Have the courage to talk to your parents. Let them get angry and get it out of their system. Dont let them find out via rumors or someone else. Love them enough to trust them. Have enough respect for them to be honest with them.
God Bless

If you where my son then I would want you to be straight to the point with me. Regardless of how you are going to do this there will be tears and lots of anger. Though I do wonder why you have traded Jesus for something that will die eventually.


That doesn’t make much sense. Wanting them to accept you and still love you is reasonable. Offering an ultimatum and threatening to walk out on their lives if they don’t accept it is not. That’s not what someone looking to preserve a relationship does.

I don’t know. I just know that the saints…of Fatima…ALL had a vision of hell as one of the key elements of the experience. Then, we had St. Faustina…likewise, had a vision of hell. St. John Bosco…had his kids at his orphanage, and he also had a vision of hell. He was actually told to touch the outermost wall of it. He was told that if he truly wanted to help young people entrusted to his care, he MUST do this!

The guide forced him to, and the skin of his hand fell off, even in real life.

Even MORE saints than that have had visions of hell! So, though some may feel this is not helpful, God seemed to disagree.

There are a couple of things to consider here. The first is, how close do you want to be with your parents? If you want to be able to enjoy a few holidays every year and a couple quick phone calls the rest of the year, telling them isn’t as important. But if you want to be genuinely close and open, and share your life with them, then you obviously have to tell.

The second issue is your partner. Are you in a long term relationship now? If so, how does he feel about not meeting your family? If you aren’t in a relationship then keep in mind that a lot of men won’t date you unless you are completely out, because understandably, they don’t want to be your dirty secret.

The third consideration is where you will go if your family can’t accept you. Do you have a friend whose family you are close to? What about your boyfriend’s family? It’s important that you won’t be on your own and that you’ll still have a loving support network.

If you know your parents will disapprove then there is no reason to bring it up. You both love each other but have a minor quibble about sexual ethics. They think sex is preserved for marriage and you don’t. Leave it at that. If you want to preserve a relationship with them then don’t give them any ultimatums about how they must accept your lifestyle.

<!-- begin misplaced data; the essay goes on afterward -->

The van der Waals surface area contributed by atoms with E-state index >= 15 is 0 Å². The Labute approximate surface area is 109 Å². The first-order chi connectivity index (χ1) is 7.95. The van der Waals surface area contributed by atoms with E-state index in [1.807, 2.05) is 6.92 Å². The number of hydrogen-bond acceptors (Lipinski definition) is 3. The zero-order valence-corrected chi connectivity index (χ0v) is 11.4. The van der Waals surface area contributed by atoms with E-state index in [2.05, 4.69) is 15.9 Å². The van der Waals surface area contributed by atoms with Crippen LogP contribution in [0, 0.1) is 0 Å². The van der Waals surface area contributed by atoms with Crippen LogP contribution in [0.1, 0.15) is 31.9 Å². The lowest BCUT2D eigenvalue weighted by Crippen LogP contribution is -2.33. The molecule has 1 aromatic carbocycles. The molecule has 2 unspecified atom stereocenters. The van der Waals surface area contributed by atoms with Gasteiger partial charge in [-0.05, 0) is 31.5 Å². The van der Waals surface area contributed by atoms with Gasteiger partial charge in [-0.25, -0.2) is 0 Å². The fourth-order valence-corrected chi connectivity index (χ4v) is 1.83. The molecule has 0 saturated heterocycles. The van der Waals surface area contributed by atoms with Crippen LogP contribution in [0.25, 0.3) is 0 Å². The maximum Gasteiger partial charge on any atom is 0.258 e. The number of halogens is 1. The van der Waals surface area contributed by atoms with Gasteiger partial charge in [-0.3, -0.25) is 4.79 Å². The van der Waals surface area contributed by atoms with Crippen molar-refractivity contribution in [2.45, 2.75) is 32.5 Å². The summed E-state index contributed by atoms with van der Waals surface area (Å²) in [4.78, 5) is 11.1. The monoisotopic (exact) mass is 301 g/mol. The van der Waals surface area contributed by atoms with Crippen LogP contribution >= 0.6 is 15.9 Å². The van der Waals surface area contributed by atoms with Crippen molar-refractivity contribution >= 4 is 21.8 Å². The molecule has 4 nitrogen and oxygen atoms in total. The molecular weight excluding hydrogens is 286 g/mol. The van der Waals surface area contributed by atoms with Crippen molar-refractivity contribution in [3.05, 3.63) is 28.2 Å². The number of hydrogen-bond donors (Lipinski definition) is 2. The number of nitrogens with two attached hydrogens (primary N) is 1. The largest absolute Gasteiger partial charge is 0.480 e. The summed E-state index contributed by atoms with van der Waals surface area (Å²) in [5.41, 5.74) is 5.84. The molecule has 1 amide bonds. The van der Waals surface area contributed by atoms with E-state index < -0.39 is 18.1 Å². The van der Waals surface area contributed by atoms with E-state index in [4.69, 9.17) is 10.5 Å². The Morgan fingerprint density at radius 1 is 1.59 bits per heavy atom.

For example, there are members in my family who don’t think drinking alcohol is moral. I do. I would never hurt our relationship by saying, “accept my drinking or I’m through with you.” I save my drinking for when I’m not around them and as far as they know I’m a teetotler.

I’m also going to add that if you plan to have kids, either through adoption, surrogacy, whatever, that you tell them sooner rather than later. You don’t want to find yourself in a position where you have to say “Mom, Dad, I’m gay. But wait, there’s more! This is my long term boyfriend Carlos and our beautiful daughter Amber”. That would be a lot to throw on anyone, and even if they fully accepted you, they would be understandably hurt to be the last to know and to find out like that.

There’s also one more thing you want to consider. Parents tend to relax and open their hearts when grandchildren are involved. If things go south with your parents, you need to think of how open to reconciliation you will be and when. I say this because if you build a family, you may find that they want to be a part of it. Many people have had their hearts changed by having a gay child, your parents wouldn’t be the first, but it may take some time.

Ditch the boyfriend. What, are you stupid? Go to confession.

DISCLAIMER: The views and opinions expressed in these forums do not necessarily reflect those of Catholic Answers. For official apologetics resources please visit www.catholic.com.